We, in India, adore our national cricketers; confer them with God-like status. When they take to field, our national pride is at stake. We envy their riches, their cult-like position, their popularity, their presence in the hearts and minds of millions.
But there are only a few, lucky fellows in the country, who break into the national team and establish themselves as heroes. In a country which is obsessed with the game, every cricketer grows up with the single aim of playing in the national team. But there is a rather dark side behind the glory, generally associated with cricket in India.
Aakash Chopra, who represented India in 10 Tests between 2003 and 2004, wonderfully delineates this bleak face of cricket in India in his recently published autobiographical book ‘Beyond the Blues’.
The book is a diary of 2007-08 domestic season in India when Chopra’s state team, Delhi, went on to clinch the Ranji Trophy after a long hiatus of 16 years and his zonal side, North Zone, stamped their supremacy in Duleep Trophy.
Little-known domestic players are the chief protagonists of the book, which has a tinge of humour written all over it. ‘Beyond the Blues’ is an expression of agony, ordeal, ecstasy and that of hopes of thousands of cricketers, who dream of donning India colours one day. The book also describes the inner struggle of the writer, who despite being the highest run-getter of the season, could not break into Team India again.
Aakash is a good student of the game and an astute observer of human beings and situations around him. Having seen both - the glittering world as a national player and the gloomy side of domestic circuit in India- he can easily empathize with his fellow cricketers, who keep on performing, day in and day out, without any recognition.
In an honest attempt to depict the sordid reality of Indian cricket culture, Aakash points out the follies in our system and the myopic outlooks of its administrators in his path-breaking work.
The book also points out the different aspects of domestic cricket, the pitiable standards and partial nature of the umpires, the politics around selections, the unprofessional itinerary and the shabby accommodation for the players, among other unflattering observations.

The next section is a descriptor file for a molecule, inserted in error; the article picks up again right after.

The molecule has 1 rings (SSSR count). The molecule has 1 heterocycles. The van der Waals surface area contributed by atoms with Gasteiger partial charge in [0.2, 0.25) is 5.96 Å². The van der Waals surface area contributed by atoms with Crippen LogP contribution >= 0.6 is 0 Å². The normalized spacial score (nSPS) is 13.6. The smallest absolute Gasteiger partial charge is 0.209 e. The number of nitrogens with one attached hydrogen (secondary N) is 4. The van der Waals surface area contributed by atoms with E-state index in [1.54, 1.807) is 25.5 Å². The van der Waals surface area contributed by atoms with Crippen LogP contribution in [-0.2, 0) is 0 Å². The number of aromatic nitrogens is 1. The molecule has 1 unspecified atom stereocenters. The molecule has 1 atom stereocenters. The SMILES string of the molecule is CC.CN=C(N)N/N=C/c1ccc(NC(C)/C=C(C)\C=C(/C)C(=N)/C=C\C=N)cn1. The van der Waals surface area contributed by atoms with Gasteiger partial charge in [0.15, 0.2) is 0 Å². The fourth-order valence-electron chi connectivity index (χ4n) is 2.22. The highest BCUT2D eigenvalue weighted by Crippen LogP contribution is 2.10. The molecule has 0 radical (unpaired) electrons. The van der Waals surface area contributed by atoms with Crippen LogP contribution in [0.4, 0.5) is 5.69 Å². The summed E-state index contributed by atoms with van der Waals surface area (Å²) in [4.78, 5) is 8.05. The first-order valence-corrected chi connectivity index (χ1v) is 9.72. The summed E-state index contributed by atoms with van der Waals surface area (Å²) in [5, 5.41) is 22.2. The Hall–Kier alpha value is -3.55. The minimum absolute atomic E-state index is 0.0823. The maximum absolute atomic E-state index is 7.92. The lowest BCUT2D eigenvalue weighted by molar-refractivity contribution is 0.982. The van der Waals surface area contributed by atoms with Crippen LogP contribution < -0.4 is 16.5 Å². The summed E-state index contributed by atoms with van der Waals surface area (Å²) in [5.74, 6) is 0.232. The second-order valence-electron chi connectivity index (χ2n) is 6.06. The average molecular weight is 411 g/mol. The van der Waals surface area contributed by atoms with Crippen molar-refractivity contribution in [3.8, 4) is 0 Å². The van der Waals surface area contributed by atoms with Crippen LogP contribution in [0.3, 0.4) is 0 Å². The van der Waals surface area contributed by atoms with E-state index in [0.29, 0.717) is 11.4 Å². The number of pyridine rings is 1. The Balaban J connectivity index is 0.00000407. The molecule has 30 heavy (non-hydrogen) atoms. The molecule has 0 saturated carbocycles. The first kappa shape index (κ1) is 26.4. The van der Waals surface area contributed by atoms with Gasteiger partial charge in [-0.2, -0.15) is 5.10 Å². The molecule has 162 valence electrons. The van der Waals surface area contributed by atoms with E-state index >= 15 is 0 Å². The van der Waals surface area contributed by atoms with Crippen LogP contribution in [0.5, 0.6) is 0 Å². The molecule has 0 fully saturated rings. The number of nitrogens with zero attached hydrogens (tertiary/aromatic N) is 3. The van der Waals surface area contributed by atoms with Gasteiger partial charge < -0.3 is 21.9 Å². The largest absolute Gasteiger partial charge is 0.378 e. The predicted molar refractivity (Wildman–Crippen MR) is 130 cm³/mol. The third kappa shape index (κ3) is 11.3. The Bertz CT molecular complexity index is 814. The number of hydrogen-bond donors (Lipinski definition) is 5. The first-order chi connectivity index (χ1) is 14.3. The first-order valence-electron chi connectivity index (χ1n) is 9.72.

The book sheds light on the dilemma over T20 cricket for the copybook batsmen like the writer himself who, until the shorter version revolutionized cricket, viewed the game from a completely different perspective.
Flipping through the pages of the book, which is really a unique attempt to bring forth the lives of domestic cricketers, one empathizes with the poor souls, who despite knowing the fact that the game can no longer earn them fame, spend their days under the baking sun just for the love of the sport, for the joy of hearing the sound of the bat hitting the ball or the ball hitting the timber after wheezing through the gap between bat and pad.
While describing his own agony of not getting a national re-call despite scoring heavily in first-class level, Chopra finds solace while comparing his fate with those who have not got any opportunity to play for the country. “They (domestic players) need to keep for long as it takes to get recognition even if it comes at the domestic level. But to constantly live with the possibility that someone who has performed a lot less than you might get the nod ahead of you must be heartbreaking. For the rest of us who have been blessed enough to see the other side, to make something out of our dreams, however, briefly, periodic chats with players like Rajat (Bhatia), wonderful team-men and great mates, should be mandatory. It would teach us to value what we have.”
In another place Aakash writes, “Being an India cricketer is hell in many ways, because of the intense scrutiny you are subjected to by a billion people. But not being an Indian player is worse.”
The book is replete with anecdotes about the unsung heroes of the Indian cricket. Take the example of a Himachal Pradesh lad playing with worn-out gloves or the heart rendering story of Yashpal Singh of Services, who had no other way out but to join Indian Navy as a clerk because he did not have sufficient money for the treatment of his ailing father. Despite performing well players like Yashpal have to live far away from the dazzling world of men in blues.
And then, there is former team India player Sujith Somesundar, who, like the writer, was part of the men in blues for a while, is so disenchanted with the system that he doesn’t want to talk cricket- a passion for which he spent his entire youth.
So, next time when you see a newcomer dropping a catch, or bowling a wrong line, or getting out while playing a rash shot, spare a thought for the poor soul before passing on a vitriolic comment or gunning for his head, because he does not do it intentionally. No sportsperson in the world wants to perform badly and let his countrymen down by giving a below par performance.
Anybody, who loves the game, must read this book to know that there is a life “Beyond the Blues”.